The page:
Main collaborators (not in any particular order)

Our work has carried out in collaboration with many researchers all over the world and we have participated in several international collaboration projects. The list of important collaborators is long and here we mention only some of them, particularly those whose contribution has been important in various stages of the project.

  • The whole team of Department of Virology, Tampere University
  • Professor Mikael Knip, University of Helsinki, Finland
  • Professor Jeffrey Almond, University of Oxford, UK, former Head of Discovery Research and External R&D of Sanofi Pasteur
  • Adjunct Professor Sami Oikarinen, Tampere University, Tampere, Finland
  • Raimo Harju, CEO of Vactech Oy, and the whole team of Vactech Oy
  • Professor Malin Flodström-Tullberg, Karolinska Institutet, Sweden
  • Adjunct Professor Vesa Hytönen, Tampere University, Finland

Important research projects providing information about enterovirus -diabetes association

Industrial partners

Important funding agencies

  • JDRF
  • European Commission
  • National Institute of Health
  • Helmsley Charitable trust
  • Novo Nordisk Foundation
  • Academy of Finland
  • Business Finland
  • Reino Lahtikari Foundation in Finland
  • Sigrid Juselius Foundation in Finland
  • Diabetes Research Foundation in Finland

Selected review articles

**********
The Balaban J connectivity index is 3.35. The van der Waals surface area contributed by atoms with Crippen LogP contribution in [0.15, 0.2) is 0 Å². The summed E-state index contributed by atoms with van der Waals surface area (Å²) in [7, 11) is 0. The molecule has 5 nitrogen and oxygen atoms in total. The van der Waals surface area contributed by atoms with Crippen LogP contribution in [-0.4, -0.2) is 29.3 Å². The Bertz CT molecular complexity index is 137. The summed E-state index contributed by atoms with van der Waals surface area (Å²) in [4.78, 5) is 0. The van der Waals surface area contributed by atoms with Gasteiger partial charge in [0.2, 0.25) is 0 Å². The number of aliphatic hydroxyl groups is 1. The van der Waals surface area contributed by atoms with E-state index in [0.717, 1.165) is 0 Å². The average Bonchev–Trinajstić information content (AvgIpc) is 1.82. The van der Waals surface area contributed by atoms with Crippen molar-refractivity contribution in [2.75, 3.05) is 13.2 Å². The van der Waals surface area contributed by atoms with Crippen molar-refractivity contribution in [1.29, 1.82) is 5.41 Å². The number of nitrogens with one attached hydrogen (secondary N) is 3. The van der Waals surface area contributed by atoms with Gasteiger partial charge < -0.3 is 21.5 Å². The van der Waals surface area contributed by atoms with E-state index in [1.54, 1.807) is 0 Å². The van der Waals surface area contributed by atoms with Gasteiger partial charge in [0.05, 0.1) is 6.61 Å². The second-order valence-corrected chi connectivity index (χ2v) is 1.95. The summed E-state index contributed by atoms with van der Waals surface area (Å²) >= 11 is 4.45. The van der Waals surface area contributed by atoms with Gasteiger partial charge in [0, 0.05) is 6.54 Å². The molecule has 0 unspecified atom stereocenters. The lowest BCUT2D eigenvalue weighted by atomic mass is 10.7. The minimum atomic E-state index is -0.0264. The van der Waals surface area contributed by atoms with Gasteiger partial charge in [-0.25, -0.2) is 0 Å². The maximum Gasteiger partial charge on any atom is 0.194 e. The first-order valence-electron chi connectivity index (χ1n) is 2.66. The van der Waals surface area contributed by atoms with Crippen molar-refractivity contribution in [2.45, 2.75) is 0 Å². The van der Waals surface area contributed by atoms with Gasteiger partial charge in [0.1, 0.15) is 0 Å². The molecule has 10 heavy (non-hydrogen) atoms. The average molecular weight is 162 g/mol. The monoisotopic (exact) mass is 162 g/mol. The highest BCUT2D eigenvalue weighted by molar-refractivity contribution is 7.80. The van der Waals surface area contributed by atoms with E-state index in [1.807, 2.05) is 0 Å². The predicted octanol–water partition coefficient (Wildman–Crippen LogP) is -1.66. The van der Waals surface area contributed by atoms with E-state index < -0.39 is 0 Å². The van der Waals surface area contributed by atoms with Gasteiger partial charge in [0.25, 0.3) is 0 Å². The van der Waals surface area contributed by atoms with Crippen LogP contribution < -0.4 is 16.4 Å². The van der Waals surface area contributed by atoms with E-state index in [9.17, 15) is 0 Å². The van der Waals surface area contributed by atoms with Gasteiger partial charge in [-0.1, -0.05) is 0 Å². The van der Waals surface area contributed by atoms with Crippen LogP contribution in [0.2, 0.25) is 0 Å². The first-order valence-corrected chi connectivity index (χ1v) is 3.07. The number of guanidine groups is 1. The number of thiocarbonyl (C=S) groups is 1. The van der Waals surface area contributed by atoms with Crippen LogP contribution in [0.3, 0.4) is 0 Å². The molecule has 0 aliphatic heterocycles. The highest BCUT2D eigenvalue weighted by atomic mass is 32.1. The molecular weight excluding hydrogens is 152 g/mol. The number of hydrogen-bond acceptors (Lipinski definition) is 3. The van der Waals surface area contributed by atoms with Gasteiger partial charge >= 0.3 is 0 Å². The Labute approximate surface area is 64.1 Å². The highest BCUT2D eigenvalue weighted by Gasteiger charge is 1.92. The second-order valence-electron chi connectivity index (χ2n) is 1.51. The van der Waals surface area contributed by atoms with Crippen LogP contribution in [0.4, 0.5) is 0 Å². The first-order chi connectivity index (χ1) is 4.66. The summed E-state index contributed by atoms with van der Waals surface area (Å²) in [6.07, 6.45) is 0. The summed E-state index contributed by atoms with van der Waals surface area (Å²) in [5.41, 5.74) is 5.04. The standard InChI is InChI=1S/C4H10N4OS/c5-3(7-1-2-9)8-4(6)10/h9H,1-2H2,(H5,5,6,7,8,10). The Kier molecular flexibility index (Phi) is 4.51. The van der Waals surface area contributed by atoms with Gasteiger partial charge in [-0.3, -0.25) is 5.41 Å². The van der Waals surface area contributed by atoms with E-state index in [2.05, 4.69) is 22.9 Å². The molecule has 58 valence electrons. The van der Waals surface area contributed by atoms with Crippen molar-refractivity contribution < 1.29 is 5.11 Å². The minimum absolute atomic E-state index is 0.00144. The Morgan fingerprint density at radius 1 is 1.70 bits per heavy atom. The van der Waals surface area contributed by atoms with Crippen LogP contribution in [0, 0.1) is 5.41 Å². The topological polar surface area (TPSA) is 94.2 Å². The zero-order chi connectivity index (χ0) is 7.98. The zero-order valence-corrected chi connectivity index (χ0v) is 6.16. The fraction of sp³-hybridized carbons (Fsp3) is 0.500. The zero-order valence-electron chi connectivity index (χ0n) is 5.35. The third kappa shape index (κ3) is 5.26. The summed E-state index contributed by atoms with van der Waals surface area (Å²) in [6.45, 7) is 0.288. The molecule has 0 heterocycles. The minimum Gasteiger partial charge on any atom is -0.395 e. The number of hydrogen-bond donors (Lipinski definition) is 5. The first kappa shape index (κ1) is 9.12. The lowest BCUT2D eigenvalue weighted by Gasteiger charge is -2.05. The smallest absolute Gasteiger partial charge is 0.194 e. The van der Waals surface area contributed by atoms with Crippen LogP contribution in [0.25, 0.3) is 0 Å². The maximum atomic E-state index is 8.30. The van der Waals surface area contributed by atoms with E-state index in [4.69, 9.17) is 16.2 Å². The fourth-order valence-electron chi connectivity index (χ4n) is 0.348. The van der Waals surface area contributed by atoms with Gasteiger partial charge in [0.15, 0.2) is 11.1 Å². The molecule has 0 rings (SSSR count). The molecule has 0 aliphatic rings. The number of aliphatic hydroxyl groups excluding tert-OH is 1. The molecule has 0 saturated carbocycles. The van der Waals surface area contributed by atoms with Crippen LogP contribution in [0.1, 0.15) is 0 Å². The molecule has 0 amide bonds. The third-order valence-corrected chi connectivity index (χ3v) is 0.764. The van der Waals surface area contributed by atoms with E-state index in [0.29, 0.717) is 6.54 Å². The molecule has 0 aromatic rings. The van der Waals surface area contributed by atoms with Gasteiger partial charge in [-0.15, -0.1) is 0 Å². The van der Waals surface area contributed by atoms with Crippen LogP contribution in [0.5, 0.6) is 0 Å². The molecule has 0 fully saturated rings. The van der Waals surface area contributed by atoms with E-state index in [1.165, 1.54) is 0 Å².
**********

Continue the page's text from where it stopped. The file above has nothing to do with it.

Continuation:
Dunne JL, Richardson SJ, Atkinson MA, Craig ME, Dahl-Jørgensen K, Flodström-Tullberg M, Hyöty H, Insel RA, Lernmark Å, Lloyd RE, Morgan NG, Pugliese A. Rationale for enteroviral vaccination and antiviral therapies in human type 1 diabetes. Diabetologia. 2019 May;62(5):744-753. doi: 10.1007/s00125-019-4811-7

Faulkner CL, Luo YX, Isaacs S, Rawlinson WD, Craig ME, Kim KW. The virome in early life and childhood and development of islet autoimmunity and type 1 diabetes: A systematic review and meta-analysis of observational studies. Rev Med Virol . 2021 Sep;31(5):1-14. doi: 10.1002/rmv.2209

Hyöty H, Knip M. Developing a vaccine for Type 1 diabetes through targeting enteroviral infections. Expert Rev Vaccines. 2014 Aug;13(8):989-99. doi: 10.1586/14760584.2014.933078

Hyöty H. Viruses in type 1 diabetes. Pediatr Diabetes. 2016 Jul;17 Suppl 22:56-64. doi: 10.1111/pedi.12370.

Hyöty H, Leon F, Knip M. Developing a vaccine for type 1 diabetes by targeting coxsackievirus B. Expert Rev Vaccines. 2018 Dec;17(12):1071-1083. doi: 10.1080/14760584.2018.1548281.

Yang S, Zhao B, Zhang Z, Dai X, Zhang Y, Cui LW. Association between enterovirus infection and clinical type 1 diabetes mellitus: systematic review and meta-analysis of observational studies. Epidemiol Infect. 2021 Dec 10;150:e23.